Album Review | A slow burn of discovery

Producer, vocalist and songwriter Simz Kulla’s debut EP is a dexterous exploration of merging electronic music with piano and ‘every kind of guitar you can think of’.

Simz Kulla’s debut EP is easy listening founded on complex arrangement. At least 26 musicians and artists lent their instruments and expertise to the project. The result is a canvas on which Kulla’s sonic brushstrokes comment intuitively on vulnerability, community, manhood, aspiration, introspection and love.

Kulla started recording Discovery, which Aural Sense Entertainment released on 9 April, in a home studio in his flat in Ormonde and, years and a move later, finished it at his apartment in Joburg’s central business district. The lead vocals for the five-track, 21-minute offering were recorded at his friend Velaphi Ramphele’s – aka VtheVowel – defunct Ducklike Studios. 

Carefully layered to mimic a Walkman cassette player, the EP starts with the sound of the mechanisms that convert the slick, black reel of a tape into sound. “I went to YouTube to listen to how it sounded organically when you pressed play. That little zoooo-click. The little hiss in between because those tracks were recorded from LPs,” says Kulla.

“I made sure that in those seconds, you got that this was a cassette tape. I’m turning it over, putting it back in, closing it, starting it… and let’s go. It took me a while because I wanted it to be authentic. But actually, you’re listening to about six or seven different sounds from different places that I put together to make it sound like one,” he says. “I spent a day just doing that first part of the track.”

Related article:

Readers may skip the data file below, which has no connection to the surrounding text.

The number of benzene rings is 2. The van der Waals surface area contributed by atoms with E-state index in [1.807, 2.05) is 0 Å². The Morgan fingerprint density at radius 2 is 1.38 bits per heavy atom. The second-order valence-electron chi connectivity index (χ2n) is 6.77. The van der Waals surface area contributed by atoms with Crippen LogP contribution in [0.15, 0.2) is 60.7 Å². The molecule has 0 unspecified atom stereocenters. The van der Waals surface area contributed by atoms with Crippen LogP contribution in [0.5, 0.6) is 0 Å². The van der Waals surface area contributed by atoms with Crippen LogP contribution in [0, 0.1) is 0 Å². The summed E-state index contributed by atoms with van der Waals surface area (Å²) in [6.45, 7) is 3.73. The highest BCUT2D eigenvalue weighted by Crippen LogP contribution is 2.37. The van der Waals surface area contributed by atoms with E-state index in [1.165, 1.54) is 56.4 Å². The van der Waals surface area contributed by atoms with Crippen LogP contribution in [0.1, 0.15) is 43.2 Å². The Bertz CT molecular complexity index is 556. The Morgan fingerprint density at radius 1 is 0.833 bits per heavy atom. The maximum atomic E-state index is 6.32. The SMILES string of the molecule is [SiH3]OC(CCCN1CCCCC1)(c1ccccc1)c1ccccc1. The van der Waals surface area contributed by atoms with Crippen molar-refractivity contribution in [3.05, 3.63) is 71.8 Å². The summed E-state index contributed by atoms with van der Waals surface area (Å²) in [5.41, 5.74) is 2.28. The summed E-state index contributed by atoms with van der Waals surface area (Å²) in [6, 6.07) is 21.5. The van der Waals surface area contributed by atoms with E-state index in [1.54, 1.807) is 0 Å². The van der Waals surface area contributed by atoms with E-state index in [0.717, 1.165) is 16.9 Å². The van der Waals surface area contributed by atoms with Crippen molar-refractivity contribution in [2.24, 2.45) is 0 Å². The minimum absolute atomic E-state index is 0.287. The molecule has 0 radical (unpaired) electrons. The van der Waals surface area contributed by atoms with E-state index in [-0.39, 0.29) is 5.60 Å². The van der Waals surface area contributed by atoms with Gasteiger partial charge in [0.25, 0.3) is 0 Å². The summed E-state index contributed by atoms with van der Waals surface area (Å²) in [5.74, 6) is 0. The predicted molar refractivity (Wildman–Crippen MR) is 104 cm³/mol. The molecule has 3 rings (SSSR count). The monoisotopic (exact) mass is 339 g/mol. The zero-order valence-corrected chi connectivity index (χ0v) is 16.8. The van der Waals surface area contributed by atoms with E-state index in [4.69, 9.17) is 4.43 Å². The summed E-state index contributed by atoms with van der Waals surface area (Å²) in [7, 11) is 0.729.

For Kulla, the nostalgia he is trying to tap into is him at about 11 or 12 years old, attending a church camp accompanied by a Walkman his father had recently bought him. 

“The song I was bumping the most was DJ Walker’s Chesa Mpama, and Romeo Wa Nkolota, and a lot of Trompies. That’s why I put it there, because my first musical experience with a Walkman was sharing it with my friends.” The track Higher “takes me back to this life”. 

On Zoom, Kulla reaches for something out of frame: his headphones. He slips them on and bops for a couple of seconds to illustrate his point – the time he is referencing. 

“I wanted to make it feel like it was a jam from a cassette tape … That you’re in this world. Because a Walkman was a personal thing. From the get-go, I wanted you to feel that.”

The video for Higher is gritty and grainy. It features scenes from rehearsal, recording and live performance sessions. The crackling aesthetic is reminiscent of a super 8mm film effect with timestamps left in for a vintage feel, a sense of nostalgia that permeates this project.

The makings of a discovery 

A stop-start process, Discovery has been years in the making. A confluence of factors informed how he landed on his sound. As part of acclaimed band The Muffinz, Kulla had a sense that he’d be more comfortable behind the scenes in the music industry than at the forefront, travelling and touring. With ambitions of having a “family and a stable life”, he sought work that would offer a solid base and ventured into production.

As he realised that he wanted to create an album that would unequivocally personify him, Kulla was struck by an exhaustive list of questions: “The dilemma of what is my sound? … Is it the music I listen to on the daily? ’Cause I listen to a variety of music. Or is it quite specific, quite niche in its nature? … What’s my kind of music? Because I’ve been writing for everyone and doing stuff for The Muffinz.” 

This loop, playing on repeat, led him to realise “that I needed to figure that out and the album would be my figuring it out … That’s how I came up with Discovery.”

The artwork for Simz Kulla’s debut EP, Discovery. (Image supplied)

Although Kulla was clear on what he wanted and how he wanted it to sound, he found himself unable to move forward. In the beginning, it was just him with his instruments – and the questions that wouldn’t stop. “I got stuck being alone for a long time, and that’s when I reached out to guys like Hakeem [Andrsn] and a lot of my friends who played on the album.”